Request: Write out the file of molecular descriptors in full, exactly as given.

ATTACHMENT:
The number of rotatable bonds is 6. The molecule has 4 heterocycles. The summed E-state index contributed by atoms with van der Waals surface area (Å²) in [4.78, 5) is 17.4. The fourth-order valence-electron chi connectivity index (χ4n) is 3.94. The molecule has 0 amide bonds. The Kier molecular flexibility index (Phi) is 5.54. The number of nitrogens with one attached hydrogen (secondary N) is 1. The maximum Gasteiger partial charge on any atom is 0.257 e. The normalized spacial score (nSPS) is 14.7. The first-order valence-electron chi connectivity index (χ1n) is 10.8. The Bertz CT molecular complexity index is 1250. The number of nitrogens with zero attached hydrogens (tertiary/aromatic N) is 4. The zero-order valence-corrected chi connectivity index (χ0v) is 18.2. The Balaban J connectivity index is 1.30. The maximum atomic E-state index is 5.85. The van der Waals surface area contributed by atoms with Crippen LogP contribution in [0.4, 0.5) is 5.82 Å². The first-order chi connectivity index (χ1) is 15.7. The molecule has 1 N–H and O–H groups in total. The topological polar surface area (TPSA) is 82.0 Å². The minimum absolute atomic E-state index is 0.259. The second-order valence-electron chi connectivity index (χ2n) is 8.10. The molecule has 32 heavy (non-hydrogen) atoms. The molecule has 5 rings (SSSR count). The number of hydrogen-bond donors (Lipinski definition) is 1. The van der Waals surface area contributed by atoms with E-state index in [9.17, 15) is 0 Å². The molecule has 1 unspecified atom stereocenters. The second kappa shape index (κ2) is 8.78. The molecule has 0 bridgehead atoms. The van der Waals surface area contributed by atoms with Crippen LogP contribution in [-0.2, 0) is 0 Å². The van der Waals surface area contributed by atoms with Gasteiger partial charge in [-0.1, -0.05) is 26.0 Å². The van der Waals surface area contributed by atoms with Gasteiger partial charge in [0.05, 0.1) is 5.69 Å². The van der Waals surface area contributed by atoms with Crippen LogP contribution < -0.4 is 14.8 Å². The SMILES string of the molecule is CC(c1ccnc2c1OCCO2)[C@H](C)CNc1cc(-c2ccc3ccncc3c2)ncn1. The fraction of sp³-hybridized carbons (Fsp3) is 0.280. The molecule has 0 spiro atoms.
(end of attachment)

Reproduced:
The number of rotatable bonds is 6. The molecule has 4 heterocycles. The summed E-state index contributed by atoms with van der Waals surface area (Å²) in [4.78, 5) is 17.4. The fourth-order valence-electron chi connectivity index (χ4n) is 3.94. The molecule has 0 amide bonds. The Kier molecular flexibility index (Phi) is 5.54. The number of nitrogens with one attached hydrogen (secondary N) is 1. The maximum Gasteiger partial charge on any atom is 0.257 e. The normalized spacial score (nSPS) is 14.7. The first-order valence-electron chi connectivity index (χ1n) is 10.8. The Bertz CT molecular complexity index is 1250. The number of nitrogens with zero attached hydrogens (tertiary/aromatic N) is 4. The zero-order valence-corrected chi connectivity index (χ0v) is 18.2. The Balaban J connectivity index is 1.30. The maximum atomic E-state index is 5.85. The van der Waals surface area contributed by atoms with Crippen LogP contribution in [0.4, 0.5) is 5.82 Å². The first-order chi connectivity index (χ1) is 15.7. The molecule has 1 N–H and O–H groups in total. The topological polar surface area (TPSA) is 82.0 Å². The minimum absolute atomic E-state index is 0.259. The second-order valence-electron chi connectivity index (χ2n) is 8.10. The molecule has 32 heavy (non-hydrogen) atoms. The molecule has 5 rings (SSSR count). The number of hydrogen-bond donors (Lipinski definition) is 1. The van der Waals surface area contributed by atoms with E-state index in [9.17, 15) is 0 Å². The molecule has 1 unspecified atom stereocenters. The second kappa shape index (κ2) is 8.78. The molecule has 0 bridgehead atoms. The van der Waals surface area contributed by atoms with Crippen LogP contribution in [-0.2, 0) is 0 Å². The van der Waals surface area contributed by atoms with Gasteiger partial charge in [-0.1, -0.05) is 26.0 Å². The van der Waals surface area contributed by atoms with Gasteiger partial charge in [0.05, 0.1) is 5.69 Å². The van der Waals surface area contributed by atoms with Crippen LogP contribution < -0.4 is 14.8 Å². The SMILES string of the molecule is CC(c1ccnc2c1OCCO2)[C@H](C)CNc1cc(-c2ccc3ccncc3c2)ncn1. The fraction of sp³-hybridized carbons (Fsp3) is 0.280. The molecule has 0 spiro atoms.